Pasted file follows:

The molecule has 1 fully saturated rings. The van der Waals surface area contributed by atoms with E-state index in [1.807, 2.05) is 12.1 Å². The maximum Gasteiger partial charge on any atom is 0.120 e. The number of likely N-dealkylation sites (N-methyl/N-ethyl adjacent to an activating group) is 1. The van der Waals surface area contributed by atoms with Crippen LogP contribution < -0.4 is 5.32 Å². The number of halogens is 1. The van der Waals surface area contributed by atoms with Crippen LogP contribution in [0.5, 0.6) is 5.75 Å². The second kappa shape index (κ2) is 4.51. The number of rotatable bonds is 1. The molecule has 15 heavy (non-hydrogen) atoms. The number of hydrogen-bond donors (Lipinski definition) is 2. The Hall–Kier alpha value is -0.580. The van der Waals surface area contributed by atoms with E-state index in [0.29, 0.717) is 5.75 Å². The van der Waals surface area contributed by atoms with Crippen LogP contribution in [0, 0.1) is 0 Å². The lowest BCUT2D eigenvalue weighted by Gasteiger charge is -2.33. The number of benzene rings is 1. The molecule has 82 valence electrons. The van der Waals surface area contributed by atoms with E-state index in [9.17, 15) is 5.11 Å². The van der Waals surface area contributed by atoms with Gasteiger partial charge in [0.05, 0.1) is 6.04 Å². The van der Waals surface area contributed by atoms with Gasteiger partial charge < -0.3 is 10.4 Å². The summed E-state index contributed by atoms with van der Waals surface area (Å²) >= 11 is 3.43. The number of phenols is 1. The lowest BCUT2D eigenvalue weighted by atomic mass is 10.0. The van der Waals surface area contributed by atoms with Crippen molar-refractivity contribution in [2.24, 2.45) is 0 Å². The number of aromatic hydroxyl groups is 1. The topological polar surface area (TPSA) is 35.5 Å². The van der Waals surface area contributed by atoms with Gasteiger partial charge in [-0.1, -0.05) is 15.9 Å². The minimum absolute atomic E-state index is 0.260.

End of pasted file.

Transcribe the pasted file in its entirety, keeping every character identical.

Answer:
The molecule has 1 fully saturated rings. The van der Waals surface area contributed by atoms with E-state index in [1.807, 2.05) is 12.1 Å². The maximum Gasteiger partial charge on any atom is 0.120 e. The number of likely N-dealkylation sites (N-methyl/N-ethyl adjacent to an activating group) is 1. The van der Waals surface area contributed by atoms with Crippen LogP contribution < -0.4 is 5.32 Å². The number of halogens is 1. The van der Waals surface area contributed by atoms with Crippen LogP contribution in [0.5, 0.6) is 5.75 Å². The second kappa shape index (κ2) is 4.51. The number of rotatable bonds is 1. The molecule has 15 heavy (non-hydrogen) atoms. The number of hydrogen-bond donors (Lipinski definition) is 2. The Hall–Kier alpha value is -0.580. The van der Waals surface area contributed by atoms with E-state index in [0.29, 0.717) is 5.75 Å². The van der Waals surface area contributed by atoms with Crippen LogP contribution in [0, 0.1) is 0 Å². The lowest BCUT2D eigenvalue weighted by Gasteiger charge is -2.33. The number of benzene rings is 1. The molecule has 82 valence electrons. The van der Waals surface area contributed by atoms with E-state index in [9.17, 15) is 5.11 Å². The van der Waals surface area contributed by atoms with Gasteiger partial charge in [0.05, 0.1) is 6.04 Å². The van der Waals surface area contributed by atoms with Gasteiger partial charge < -0.3 is 10.4 Å². The summed E-state index contributed by atoms with van der Waals surface area (Å²) >= 11 is 3.43. The number of phenols is 1. The lowest BCUT2D eigenvalue weighted by atomic mass is 10.0. The van der Waals surface area contributed by atoms with Crippen molar-refractivity contribution in [2.24, 2.45) is 0 Å². The number of aromatic hydroxyl groups is 1. The topological polar surface area (TPSA) is 35.5 Å². The van der Waals surface area contributed by atoms with Gasteiger partial charge in [-0.1, -0.05) is 15.9 Å². The minimum absolute atomic E-state index is 0.260.